Three generations and elegance in Rome: David Cenci talks about his family history
In a few brief words, can you tell us about your century-long history?
In 1926, my grandfather moved to Rome from Gubbio, armed with a passion for fashion and textiles. He was a visionary and, at the same time, a true entrepreneur. He chose via Campo Marzio for his small shop, where he sold tailor-made shirts, pajamas and suits. Since then, we’ve always kept our main shop there, gradually expanding until we eventually took up this entire former convent, a place full of charm and history. We also have a store in New York since 1982 and another in Milan since 1991.
What does elegance mean in a man?
Wearing clothes that he chooses with nonchalance, even if they’re quite the opposite. It’s a precise behavior, one that was called sprezzatura during the Renaissance. Today, we’d call that self-confidence.
The three pieces every man must have in his wardrobe?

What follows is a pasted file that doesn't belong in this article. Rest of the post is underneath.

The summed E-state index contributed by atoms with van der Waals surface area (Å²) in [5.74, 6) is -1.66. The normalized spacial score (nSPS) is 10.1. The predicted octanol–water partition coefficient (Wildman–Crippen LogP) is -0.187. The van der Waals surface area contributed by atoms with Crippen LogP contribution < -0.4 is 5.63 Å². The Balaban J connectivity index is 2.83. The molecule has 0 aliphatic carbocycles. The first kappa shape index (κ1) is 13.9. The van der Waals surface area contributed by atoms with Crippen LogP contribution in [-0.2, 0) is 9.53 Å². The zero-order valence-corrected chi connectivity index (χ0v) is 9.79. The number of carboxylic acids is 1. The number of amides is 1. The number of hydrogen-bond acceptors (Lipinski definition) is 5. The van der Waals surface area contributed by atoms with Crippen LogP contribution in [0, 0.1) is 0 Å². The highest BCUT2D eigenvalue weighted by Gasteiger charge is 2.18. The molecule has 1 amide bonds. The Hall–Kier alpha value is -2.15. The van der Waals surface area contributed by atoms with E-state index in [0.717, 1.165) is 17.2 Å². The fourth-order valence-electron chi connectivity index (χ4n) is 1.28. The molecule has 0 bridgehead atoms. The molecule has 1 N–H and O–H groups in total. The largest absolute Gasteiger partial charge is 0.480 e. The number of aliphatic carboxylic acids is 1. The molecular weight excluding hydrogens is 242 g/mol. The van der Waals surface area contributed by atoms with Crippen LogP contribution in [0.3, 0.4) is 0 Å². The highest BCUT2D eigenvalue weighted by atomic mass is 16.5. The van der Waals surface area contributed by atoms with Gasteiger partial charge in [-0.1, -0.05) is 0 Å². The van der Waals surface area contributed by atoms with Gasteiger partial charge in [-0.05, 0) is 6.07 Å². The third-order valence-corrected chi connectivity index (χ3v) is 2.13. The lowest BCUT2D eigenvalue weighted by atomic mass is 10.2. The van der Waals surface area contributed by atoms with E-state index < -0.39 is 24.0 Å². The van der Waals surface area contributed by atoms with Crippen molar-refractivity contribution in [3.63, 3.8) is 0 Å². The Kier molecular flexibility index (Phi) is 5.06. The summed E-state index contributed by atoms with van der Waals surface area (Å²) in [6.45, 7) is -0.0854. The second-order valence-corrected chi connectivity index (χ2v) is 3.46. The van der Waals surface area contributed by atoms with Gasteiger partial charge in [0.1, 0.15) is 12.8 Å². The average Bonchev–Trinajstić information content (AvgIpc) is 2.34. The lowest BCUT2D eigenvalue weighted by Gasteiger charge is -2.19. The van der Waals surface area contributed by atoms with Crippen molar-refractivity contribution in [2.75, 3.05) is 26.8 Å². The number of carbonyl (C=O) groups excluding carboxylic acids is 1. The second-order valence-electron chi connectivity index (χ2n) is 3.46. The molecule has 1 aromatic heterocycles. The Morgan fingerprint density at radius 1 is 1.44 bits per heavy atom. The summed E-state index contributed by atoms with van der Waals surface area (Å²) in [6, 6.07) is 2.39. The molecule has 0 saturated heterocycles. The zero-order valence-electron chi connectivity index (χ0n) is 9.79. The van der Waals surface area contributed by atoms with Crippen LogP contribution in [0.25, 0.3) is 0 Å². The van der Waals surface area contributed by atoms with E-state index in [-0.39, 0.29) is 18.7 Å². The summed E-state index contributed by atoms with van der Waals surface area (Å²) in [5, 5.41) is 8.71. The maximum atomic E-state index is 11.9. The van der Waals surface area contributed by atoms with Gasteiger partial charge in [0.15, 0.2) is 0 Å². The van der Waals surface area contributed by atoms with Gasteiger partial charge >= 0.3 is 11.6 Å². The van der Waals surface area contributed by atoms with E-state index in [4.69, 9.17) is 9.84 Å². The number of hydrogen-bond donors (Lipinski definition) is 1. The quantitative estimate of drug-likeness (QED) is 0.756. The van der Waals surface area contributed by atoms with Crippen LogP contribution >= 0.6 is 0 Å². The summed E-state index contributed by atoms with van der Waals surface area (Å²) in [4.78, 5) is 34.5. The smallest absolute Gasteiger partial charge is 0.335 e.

A blue blazer – no, two: a lighter version for spring and a cashmere version for winter – a woven, cashmere sweater, perfect for the entire year, and a pair of impeccable Italian- or English-made shoes.
Is female elegance synonymous with extravagance?
Women must dare, have a modern twist. That could be a colour, an accessory, a never-before-seen pairing.
Cenci’s style in New York: what’s it like?
Absolutely Made in Italy: sophisticated and understated elegance.
Can you give us a small itinerary for Rome that you like, ending with a meal?
A walk from Trinità dei Monti to piazza del Popolo, passing by Villa Borghese and the Pincian Hill, stopping for a few minutes in front of Caravaggio’s paintings in the Church of S. Maria del Popolo and ending with an excellent lunch at Pietro, on via di Gesù e Maria, a lesser-known but delicious trattoria.